While it may seem counter-intuitive to spend money when costs are rising, there are benefits to putting your cash in the right areas of your business. Well-thought-out investments in areas such as technology can future-proof your business and save you money in the long-term through efficiencies.
We look at five pieces of kit that can save your business money in the long-run.
1. Cash handling solutions
Volumatic’s CCi - CounterCache intelligent cash handling solution is already used by retailers including the Co-op, Morrisons, Tesco, Tesco Express as well as symbol groups Spar, Londis, Nisa and One Stop, so any store owner considering it as an option is in good company.
According to Volumatic, CCi system streamlines the cash handling process in store with just one cash touchpoint from the customer to the bank, which can reduce cash processing costs by 75%, offering efficiencies in counting cash, safe cash storage and transportation, giving your staff more time to spend on customer service, as well as offering accounting efficiencies with full audit trails and automatic data transfers. One retailer stated they were saving 27 hours per store per week by using CCi.
With time removed from the cash process, staff, particularly store management, are free to do more productive, often customer-facing tasks.
While there is often a concern that more tech means less staff, Volumatic insists that staff welcome the introduction of technology such as CCi. “It makes their life easier and nearly every retailer using CCi has commented on how much safer colleagues feel. Technology such as CCi supports colleagues with their cash handling and reconciliation activities.”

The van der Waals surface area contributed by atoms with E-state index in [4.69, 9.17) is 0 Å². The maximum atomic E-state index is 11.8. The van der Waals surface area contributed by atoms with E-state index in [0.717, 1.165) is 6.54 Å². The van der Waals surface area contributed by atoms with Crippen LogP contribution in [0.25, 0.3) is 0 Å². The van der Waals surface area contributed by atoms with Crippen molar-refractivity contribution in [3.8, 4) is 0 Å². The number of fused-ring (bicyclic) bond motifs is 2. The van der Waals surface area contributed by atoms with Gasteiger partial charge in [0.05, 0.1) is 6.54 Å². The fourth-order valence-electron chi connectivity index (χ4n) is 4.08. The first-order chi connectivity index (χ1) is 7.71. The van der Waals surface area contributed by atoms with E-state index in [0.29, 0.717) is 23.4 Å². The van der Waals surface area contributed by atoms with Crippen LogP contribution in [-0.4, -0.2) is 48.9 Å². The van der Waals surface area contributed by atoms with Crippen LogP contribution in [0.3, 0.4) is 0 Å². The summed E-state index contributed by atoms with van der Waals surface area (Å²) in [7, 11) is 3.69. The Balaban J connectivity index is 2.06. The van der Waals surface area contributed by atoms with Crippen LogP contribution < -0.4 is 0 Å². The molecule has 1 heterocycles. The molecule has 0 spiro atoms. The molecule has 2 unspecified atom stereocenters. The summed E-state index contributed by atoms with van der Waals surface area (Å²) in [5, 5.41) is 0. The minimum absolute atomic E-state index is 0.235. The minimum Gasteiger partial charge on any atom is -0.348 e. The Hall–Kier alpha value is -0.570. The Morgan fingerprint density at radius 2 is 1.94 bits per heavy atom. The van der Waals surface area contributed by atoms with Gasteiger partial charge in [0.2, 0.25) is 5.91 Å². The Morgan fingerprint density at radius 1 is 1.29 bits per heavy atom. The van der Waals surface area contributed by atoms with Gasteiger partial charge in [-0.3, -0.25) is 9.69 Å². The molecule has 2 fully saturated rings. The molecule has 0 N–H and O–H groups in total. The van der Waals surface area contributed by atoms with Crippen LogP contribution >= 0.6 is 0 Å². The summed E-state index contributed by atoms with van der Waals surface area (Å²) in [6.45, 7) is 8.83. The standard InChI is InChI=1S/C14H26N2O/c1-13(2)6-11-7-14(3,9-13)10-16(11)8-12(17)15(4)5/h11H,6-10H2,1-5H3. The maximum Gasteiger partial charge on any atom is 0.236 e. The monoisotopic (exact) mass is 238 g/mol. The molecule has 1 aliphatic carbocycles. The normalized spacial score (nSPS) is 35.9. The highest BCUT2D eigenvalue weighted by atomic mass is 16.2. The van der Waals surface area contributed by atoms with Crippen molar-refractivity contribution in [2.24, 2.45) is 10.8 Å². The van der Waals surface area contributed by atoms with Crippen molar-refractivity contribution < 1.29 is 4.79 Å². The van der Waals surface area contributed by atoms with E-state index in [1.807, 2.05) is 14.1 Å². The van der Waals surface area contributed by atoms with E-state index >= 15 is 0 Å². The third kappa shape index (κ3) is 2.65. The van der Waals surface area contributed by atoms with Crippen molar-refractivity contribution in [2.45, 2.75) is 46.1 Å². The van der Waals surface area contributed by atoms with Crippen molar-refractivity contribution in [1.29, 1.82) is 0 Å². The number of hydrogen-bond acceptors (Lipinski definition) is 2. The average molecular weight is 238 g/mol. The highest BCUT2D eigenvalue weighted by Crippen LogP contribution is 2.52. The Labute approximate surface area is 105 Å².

2. Digital headsets
Retailers very quickly caught on to the Quail Digital communications system as a way of saving time. With the capability for up to 30 users on a system, every member of staff can have one while working at the till, shop floor or in the stockroom. The Quail system allows for quick communication between team members if there’s a customer query, a problem or if the store owner needs to speak to a shop worker. Its advantage is that staff and management can solve the issue on the spot, saving them from having to be constantly moving from part of the store to the other.
3. Electronic shelf edge labels
Electronic shelf edge labels have been threatening to hit the mainstream for over a decade but this time they seem to have stuck. The time and paper saved by this technology has been immense, with one retailer explaining that she could never take a Monday off because she had to be present to changeover tickets in the store whereas now prices can be changed with the push of a button and her staff can get on with other jobs. Improvements in the technology also mean that customer engagement has improved and deals can be highlighted to the shoppers.
4. Self-service checkouts
Divisive to the channel, self-serve checkouts really came into their own during the pandemic as they reduced queues at manned tills and got people out of shops quicker. Questions have been raised about the service they provide and how it’s not in keeping with the convenience store community but then if shopper habits are changing and not everyone wants to stop and chat, isn’t that providing a service as well? The savings with this technology can be found by having more checkouts in use at the same time with fewer members of staff tied to them, allowing them to provide a better customer service on the shop floor.
5. Refrigeration temperature monitoring
With energy costs rising, retailers have to be careful that they remain compliant with food legislation and resist the urge to turn down the dial too much. With refrigerator temperature monitoring technology, retailers can keep the right balance and reduce their spending on energy. With some monitors accessible through a smart phone, retailers are able to remain cool and compliant.